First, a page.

We will cover some of the more common backyard birds and how to begin learning who they are by ear. Once you determine two or three, learning becomes easier. Discover how to listen for patterns and unique mnemonics. You can even have fun creating some of your own sound associations!

 

On the Road Tour – Wine, Chestnuts and Coffee; the Taste & Sights of Fall 

Tuesday, September 18, 9 AM – 5 PM
Van Transportation from Enterprise Rent-A-Car, 9319 NE Hwy 99, Hazel Dell, WA
Cost: $35 registration

We start at Allen Creek Farm, a family owned 20-acre chestnut farm with 800+ trees. You’ll see the harvesting and processing that goes into creating roasted chestnuts. Across the country, there are very few chestnut growers who also process and mill chestnut flour on-site. Learn about delightful recipes using chestnut flour in time for the holidays! Down the road we’ll stop in at Stavalaura Winery. This is a small-batch, family owned and operated vineyard and winery. Owners Joe and Beverly Leadingham have produced quality wines with unique character, not widely produced in Washington and Oregon. Wine tasting for a cost is available! Lastly, the passion at Paper Tiger Coffee is for coffee, and the rich story that surrounds it. Care and dedication at every phase of the coffee’s journey from seed to cup produces superior results. Taste and see for yourself! LUNCH: Please bring a brown bag lunch for enjoyment while at the winery. Online registration required by Sept. 10 at http://bpt.me/3584973. For more information: 360-397-6060 x5738 or erika.d.johnson@wsu.edu.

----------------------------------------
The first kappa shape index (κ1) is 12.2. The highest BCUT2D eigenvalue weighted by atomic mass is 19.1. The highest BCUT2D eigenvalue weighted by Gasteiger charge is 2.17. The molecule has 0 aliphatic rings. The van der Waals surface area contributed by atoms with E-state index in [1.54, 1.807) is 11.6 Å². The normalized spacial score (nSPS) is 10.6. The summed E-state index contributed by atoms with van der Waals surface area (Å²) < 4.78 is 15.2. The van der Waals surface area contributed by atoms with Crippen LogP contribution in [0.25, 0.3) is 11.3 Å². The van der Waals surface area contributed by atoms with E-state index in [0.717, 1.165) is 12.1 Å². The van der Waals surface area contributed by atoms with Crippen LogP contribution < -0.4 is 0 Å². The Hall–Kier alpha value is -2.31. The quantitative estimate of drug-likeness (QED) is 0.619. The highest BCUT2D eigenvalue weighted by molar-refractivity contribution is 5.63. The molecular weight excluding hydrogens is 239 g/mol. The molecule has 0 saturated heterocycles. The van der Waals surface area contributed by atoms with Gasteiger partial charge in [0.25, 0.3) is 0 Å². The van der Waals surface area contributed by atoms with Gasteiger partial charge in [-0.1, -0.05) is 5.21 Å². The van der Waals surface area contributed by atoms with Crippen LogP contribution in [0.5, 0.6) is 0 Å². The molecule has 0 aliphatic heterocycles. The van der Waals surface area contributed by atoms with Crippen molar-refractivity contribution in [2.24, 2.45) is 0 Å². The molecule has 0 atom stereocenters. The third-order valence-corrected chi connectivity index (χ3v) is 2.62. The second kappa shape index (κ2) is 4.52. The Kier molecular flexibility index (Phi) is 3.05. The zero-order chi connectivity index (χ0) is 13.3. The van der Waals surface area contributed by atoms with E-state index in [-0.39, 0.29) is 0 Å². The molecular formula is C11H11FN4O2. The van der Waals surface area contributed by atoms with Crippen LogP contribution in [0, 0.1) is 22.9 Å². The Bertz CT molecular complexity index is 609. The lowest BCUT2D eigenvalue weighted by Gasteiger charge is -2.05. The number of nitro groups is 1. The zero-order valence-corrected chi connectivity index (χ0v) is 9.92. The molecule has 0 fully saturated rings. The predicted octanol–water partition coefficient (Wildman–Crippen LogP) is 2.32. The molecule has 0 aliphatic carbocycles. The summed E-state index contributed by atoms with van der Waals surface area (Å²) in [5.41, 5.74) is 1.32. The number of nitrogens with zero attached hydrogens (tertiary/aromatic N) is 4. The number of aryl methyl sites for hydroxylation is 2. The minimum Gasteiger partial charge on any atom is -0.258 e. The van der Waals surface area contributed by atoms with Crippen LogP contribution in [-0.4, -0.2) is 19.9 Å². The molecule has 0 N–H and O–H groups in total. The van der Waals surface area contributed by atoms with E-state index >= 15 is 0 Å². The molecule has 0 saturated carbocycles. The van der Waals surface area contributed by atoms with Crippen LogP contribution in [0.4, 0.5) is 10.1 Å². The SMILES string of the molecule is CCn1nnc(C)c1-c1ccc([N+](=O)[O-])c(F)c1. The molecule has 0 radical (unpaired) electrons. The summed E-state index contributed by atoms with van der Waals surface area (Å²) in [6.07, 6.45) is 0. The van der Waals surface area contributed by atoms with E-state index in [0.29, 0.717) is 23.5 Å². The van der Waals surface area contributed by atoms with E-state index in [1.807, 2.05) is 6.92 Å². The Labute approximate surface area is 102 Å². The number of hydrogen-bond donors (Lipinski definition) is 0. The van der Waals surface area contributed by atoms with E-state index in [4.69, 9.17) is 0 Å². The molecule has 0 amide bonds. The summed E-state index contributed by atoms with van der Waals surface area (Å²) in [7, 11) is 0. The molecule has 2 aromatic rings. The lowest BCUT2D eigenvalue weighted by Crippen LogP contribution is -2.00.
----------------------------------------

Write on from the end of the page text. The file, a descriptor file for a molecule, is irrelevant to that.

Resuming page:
Raised Bed Veggie Gardening
Saturday, September 15, 1 pm
Portland Nursery, 9000 SE Division, Portland OR
For other Portland Nursery September classes click here.

 

Tool Talk Workshop

Saturday, September 22, 10 AM – 12:30 PM
Pacific Park Natural Demonstration Area,
NE 18th St. & NE 172nd Ave. Vancouver WA 98684

FREE with 45 minutes of service at the demo garden.

Confused about the vast array of garden tools out there? Using the right tool for the job will reduce your workload, get the job done right and, most importantly, minimize the possibility of injury. At this 90-minute workshop aimed at saving time, effort and money on your gardening adventure, our “Tool Guy,” Master Gardener, Jack Berhardsen will solve the mystery of important questions like, “what’s the difference between a spade and a shovel” and “why should I care?“ We’ll also discuss how to cut down your workload, prevent the spread of disease, and how to care for your gardening arsenal. So whether you’re just beginning your gardening journey or if you need to expand an already robust tool collection, join us; everyone is welcome.